At my desk, I use open-back, circumaural, wired headphones. This technology peaked decades ago. Despite what marketers may claim, there is no reason to keep up with the flavor of the month. At home, I use the Sennheiser HD 600. At work, I use the Massdrop Sennheiser HD 6XX. These two models have some aesthetic differences, but in my experience they are identical in use. I can’t tell a difference between them when they are on my head, either in feel or in sound.
The key with both of these headphones is that they are modular. Every pair of headphones I’ve ever had fail has failed either at the cable or due to the disintegration of the padding. Both are replaceable on the Sennheiser cans. The cables and ear pads on the 600 and 6XX are interchangeable, so I only have to stock one set of spare parts. (The headband pads are different, but I wear the headphones with this pad just lightly resting on the top of my head, so those pads last indefinitely.)
I had to replace the cable on both headphones after five years of use. In both instances, I went with a generic 3-meter Chi-Fi cable from NewFantasia. It is cheaper than the official Sennheiser replacement cable, and it works great. The braided sleeve may provide some extra durability.
I replaced the ear pads in one pair after four years, and in the other pair after six years. Since ear pads can actually effect the sound, unlike the cable, I went with the official Sennheiser replacement pads.
Both my Sennheiser cans have Antlion ModMic microphones attached (one has the Uni, the other has an older discontinued model). This allows for audio calls without needing to switch to some sort of inferior, integrated solution. Boom mic or bust. Importantly, the ModMic has an integrated mute switch. This allows the microphone to be kept muted, and only made hot when actively speaking. (When not on a call, I unplug the ModMic cable.) Because it is a simple two position switch, it provides haptic feedback and thus can be toggled blindly. With this system, you don’t look like a noob trying to find the software mute button in whatever video chat software the kids are using this week, nor will you start talking without realizing that you’re still on mute. Just touch the switch with your finger and you’ll know what position it is in.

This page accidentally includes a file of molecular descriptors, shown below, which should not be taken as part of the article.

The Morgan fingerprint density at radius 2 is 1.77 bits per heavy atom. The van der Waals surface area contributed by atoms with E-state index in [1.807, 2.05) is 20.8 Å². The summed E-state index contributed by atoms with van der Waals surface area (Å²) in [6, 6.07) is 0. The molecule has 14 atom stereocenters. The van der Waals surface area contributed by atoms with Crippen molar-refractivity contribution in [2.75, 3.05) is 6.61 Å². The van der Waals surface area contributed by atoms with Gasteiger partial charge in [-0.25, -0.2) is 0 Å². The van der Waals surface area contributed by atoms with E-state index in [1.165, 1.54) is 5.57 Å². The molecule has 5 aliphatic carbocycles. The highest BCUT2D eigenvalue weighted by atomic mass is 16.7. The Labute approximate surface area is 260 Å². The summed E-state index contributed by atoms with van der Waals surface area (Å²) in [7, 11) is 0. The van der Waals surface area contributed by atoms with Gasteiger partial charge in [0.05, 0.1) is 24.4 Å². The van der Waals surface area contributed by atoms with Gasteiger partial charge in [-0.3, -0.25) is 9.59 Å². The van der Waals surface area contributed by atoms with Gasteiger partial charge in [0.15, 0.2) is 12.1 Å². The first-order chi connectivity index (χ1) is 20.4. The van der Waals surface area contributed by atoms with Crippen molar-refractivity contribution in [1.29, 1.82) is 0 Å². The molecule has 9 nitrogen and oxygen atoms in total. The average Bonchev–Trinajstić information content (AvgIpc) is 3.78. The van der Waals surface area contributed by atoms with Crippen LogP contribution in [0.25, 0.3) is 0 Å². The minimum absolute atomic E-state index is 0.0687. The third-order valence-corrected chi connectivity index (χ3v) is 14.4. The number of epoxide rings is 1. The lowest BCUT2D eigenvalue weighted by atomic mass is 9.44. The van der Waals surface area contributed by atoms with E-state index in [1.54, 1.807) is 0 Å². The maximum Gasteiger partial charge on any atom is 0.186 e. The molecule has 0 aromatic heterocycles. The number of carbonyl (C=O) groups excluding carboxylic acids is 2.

The ModMic cable and headphone cable are wrapped together in a length of Techflex Flexo F6N0.25 braided cable sleeve. This keeps the cables together, and also provides some extra protection when they inevitably get stepped on or rolled over by a chair.
Both cables are plugged into a Schiit Fulla DAC. This is the only piece of audio equipment I have that is approaching the “audiophile” market (but is incredibly cheap by the standards of that market). More important than the purported improvement in audio quality that this provides is the volume control knob. I’m a sucker for sexy knobs.
I recently got the newer USB-C model of the Fulla at home, and moved my older Fulla from home to work. Previously I used the UGREEN USB Audio Adapter at work. This was adequate for solving the problem of needing to plug dual TRS connectors into my laptop, but it did not provide the hot knob fondling action I desire.
I also keep Kingtop Headphone Mic Splitter cables in a desk drawer at home and work, so that I may use this rig with my cellular telephone. I use this rarely, as most voice communications these days are VoIP based, and thus performed on my laptop, rather than PSTN.
When not in use, the headphones are stored under my desk on the Elevation Lab Anchor.
The theme with my entire desktop audio setup is modularity. The headphones allow for pads and cables to be replaced. The mic is a separate unit. The DAC is a standalone device. All these components can be easily swapped if one fails. All of them are based on long established technologies that have already reached a practical level of perfection, providing me with a level of immunity to advertising in these spaces.